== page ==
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Real Life vs. Virtual Worlds

By Edited Feb 20, 2016 6 4

Do Video Games Lead to Social Issues?

    “We turn to technology to help us feel connected in ways we can comfortably control” (Turkle, 2012). In Sherry Turkle’s TED talk “Connected, but Alone?”, Turkle discusses how technology is becoming a dependency in our lives. More specifically, she argues how cell phones are directly causing loneliness and isolation, accompanying the comfort we take in them to avoid real life situations. Of course, cell phones are just one of many various types of electronics people tend to become heavily attached to; other forms of technology are laptops, television, music players, and the focus of this essay: video games. As a steady growing and more increasingly popular form of entertainment, video games have created their own culture, similar to cell phones and texting, and a lot of their success is by “being scapegoats for the problems in society” (Jindra, 2007). By providing virtual fantasy worlds, gamers immerse themselves within the game cutting off most connections with reality, at least in the moment. There is definitely a sense of comfort in playing video games, as they do give enjoyment, stress and anxiety relief, and relaxation all while providing this false reality.

teen playing video games online

 

   Turkle in her TED talk mentions that cell phones and chatting on the internet let the user share as much or as little as they please, also showing themselves, or at least their avatars, off as the best representation of themselves and there is no pressure of face to face conversations. This also holds true while playing video games, more specifically mass multiplayer online games (MMOGs), allowing players to talk via headsets and microphones while remaining basically anonymous to others (Jindra, 2007). Even though video games can be seen as a form of entertainment, therapeutic, and even informative, gamers create such a comfortable and familiar environment that often start to take place of interpersonal relationships and over time can eventually lead to self-inflicted loneliness and isolation. Social issues, such as avoidant behaviour and antisocial tendencies, are just a few of the numerous problems that can arise when people begin to seek comfort in technology rather than developing personal relationships.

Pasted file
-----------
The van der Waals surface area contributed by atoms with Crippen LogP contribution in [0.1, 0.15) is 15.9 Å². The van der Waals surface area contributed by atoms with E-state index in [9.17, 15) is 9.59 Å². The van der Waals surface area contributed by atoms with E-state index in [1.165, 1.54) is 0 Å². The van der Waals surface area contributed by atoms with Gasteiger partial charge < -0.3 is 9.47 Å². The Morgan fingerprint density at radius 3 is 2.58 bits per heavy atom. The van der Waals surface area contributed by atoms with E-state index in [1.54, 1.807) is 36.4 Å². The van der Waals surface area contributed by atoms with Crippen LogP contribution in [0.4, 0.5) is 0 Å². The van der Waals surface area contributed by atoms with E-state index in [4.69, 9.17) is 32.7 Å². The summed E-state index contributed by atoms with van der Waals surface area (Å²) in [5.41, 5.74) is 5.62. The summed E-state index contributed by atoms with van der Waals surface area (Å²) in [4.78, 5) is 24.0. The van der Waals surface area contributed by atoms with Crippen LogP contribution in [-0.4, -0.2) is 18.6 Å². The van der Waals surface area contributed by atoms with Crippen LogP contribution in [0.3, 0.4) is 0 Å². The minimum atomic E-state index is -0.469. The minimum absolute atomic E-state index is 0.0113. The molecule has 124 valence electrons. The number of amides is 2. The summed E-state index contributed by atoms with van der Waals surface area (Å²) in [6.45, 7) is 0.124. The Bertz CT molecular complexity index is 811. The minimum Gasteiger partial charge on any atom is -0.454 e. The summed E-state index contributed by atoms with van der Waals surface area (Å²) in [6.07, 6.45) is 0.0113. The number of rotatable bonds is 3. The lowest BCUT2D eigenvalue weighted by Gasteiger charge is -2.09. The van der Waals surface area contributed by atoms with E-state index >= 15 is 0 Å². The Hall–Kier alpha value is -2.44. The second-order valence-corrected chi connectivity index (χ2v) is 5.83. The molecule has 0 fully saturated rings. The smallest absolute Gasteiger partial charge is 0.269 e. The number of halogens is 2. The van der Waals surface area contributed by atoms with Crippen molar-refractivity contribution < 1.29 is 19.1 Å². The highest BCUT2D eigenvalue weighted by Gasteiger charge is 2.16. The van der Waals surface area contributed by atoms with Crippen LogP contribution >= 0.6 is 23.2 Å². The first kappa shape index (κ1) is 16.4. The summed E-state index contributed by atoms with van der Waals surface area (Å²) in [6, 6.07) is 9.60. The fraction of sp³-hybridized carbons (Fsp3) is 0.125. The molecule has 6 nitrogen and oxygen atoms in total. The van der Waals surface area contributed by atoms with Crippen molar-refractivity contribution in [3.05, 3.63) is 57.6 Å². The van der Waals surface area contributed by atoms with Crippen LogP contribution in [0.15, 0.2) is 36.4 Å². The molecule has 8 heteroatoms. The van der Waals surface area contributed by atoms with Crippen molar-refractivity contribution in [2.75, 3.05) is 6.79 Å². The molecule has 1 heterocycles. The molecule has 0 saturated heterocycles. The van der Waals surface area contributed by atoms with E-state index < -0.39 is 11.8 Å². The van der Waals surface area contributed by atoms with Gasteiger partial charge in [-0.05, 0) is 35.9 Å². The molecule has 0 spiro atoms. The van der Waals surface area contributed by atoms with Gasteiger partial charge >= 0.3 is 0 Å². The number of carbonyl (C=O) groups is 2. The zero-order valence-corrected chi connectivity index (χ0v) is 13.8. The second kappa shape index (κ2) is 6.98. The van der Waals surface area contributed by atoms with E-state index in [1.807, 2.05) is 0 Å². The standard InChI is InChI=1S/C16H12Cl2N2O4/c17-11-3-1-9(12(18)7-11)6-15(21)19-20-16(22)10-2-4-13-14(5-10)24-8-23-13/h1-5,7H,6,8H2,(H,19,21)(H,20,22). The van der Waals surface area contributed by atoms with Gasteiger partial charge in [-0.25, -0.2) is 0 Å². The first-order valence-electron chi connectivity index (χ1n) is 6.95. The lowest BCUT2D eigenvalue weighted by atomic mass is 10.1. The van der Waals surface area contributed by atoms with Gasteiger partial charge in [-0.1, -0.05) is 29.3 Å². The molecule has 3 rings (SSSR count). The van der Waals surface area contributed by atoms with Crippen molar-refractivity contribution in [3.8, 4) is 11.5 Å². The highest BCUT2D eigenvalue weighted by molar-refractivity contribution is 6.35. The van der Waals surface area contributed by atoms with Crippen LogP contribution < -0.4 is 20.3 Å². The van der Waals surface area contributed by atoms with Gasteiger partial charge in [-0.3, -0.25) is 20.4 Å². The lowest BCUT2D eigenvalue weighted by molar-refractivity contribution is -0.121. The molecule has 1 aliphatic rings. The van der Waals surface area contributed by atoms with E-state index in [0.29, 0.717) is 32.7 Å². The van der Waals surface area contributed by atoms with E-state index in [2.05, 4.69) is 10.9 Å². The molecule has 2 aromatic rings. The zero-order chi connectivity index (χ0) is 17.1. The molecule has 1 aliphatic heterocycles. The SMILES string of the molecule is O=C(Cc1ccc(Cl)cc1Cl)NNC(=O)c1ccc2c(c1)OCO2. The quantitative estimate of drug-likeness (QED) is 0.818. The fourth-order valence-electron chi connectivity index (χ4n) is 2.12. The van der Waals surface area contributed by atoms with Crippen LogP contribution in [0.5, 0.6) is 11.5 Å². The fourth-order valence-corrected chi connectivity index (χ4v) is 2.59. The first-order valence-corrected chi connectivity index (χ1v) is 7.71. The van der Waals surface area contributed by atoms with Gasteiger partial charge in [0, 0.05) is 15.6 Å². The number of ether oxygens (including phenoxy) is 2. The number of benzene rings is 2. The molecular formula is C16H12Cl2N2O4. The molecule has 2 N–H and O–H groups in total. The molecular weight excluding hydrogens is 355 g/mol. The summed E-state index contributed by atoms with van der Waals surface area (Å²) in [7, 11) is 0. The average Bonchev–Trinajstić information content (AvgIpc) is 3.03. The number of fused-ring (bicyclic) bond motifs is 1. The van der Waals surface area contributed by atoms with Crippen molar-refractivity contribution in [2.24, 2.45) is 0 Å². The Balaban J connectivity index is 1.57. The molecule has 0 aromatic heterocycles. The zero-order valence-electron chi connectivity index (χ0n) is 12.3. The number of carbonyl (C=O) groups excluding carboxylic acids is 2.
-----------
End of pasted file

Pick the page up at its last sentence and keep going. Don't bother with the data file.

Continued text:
It is hard to argue the obvious positive features of video games. The target group of video games ranges from all ages, but the people (gamers) discussed are from about 16-30. Most simply, video games provide a distraction from real life situations. By playing inside of a virtual world, most people find relief in the form of virtual realities and find them useful to escape whatever they would like. Although this can be argued that trying to “run away” from your problems is a bad thing, having this option is on the other hand arguably healthy by finding a balance through stress management, which leads to the next point.

   We find ourselves in a world where everybody is burdening by daily stressors: environmental, social, whatever it may be. By having a few hours to ourselves to just escape for a while, the distraction and immersion in virtual reality can help take off some of the stress and anxiety people experience from their own lives. In the text, Edward Castronova from his Synthetic Worlds, mentions that people “seek refuge from the ‘meaningless’ and ‘boredom’ of everyday life, while also forming stronger social bonds than in real life” (Jindra, 2007). Also, he believes that these false realities give people a sense of feeling accomplished and loved. This may not be that strong of a point, but the feeling of accomplishment and feeling loved and praised are very important to one’s mental health, and without them, possible risks for things like depression could become factors.

   On a more universal and globally considered view, video games are entertainment. They are fun and stimulating. Having enjoyment in one’s life is important to feel satisfied and video games can fill that roll. There is really nothing wrong with video games for general use, but when do they get to be a problem?

  At what point do people have a dependency on video games that starts to threaten a person’s health and overall well being?

One of the biggest health problems we tend to hear about in relation to social isolation is depression. Being a very common mental health issue, depression is characterized as chronic sadness for extended periods of time, as well as threatening to interpersonal relationships, jobs, schools, and almost every aspect of one’s life. Many people, especially older adults and parents of children who game, are usually quick to assume that video games only cause problems and are unhealthy. In recent studies, gaming habits of adolescents were followed for a couple years in order to determine whether or not video games indeed did contribute to depression among young adults deemed as “addicted” to them. Results showed that kids who were more uncomfortable around other people and who were more impulsive were more inclined to play video games. After another couple of years, these same children who played video games on a high constant basis versus regular children were more likely to adopt depression and anxiety and other social issues, as well as more trouble in school and with parental relationships (Rabyn, 2011).

On a contradictory note, Dr. Gentile of Iowa State University proposes that these studies are not so concrete. He suggest that children who already have mental health issues hold a certain vulnerability for depression and other things that increase through the use of video games. He compares this idea with illnesses; Robyn says,“You can get the flu, and then get pneumonia, which is a different thing, but it kind of came along with the flu, and flu made you at greater risk for it. And then, once you got the pneumonia, you’re at risk from something else” (Robyn, 2011). This happens over time, as the side effects from gaming often get worse through progression.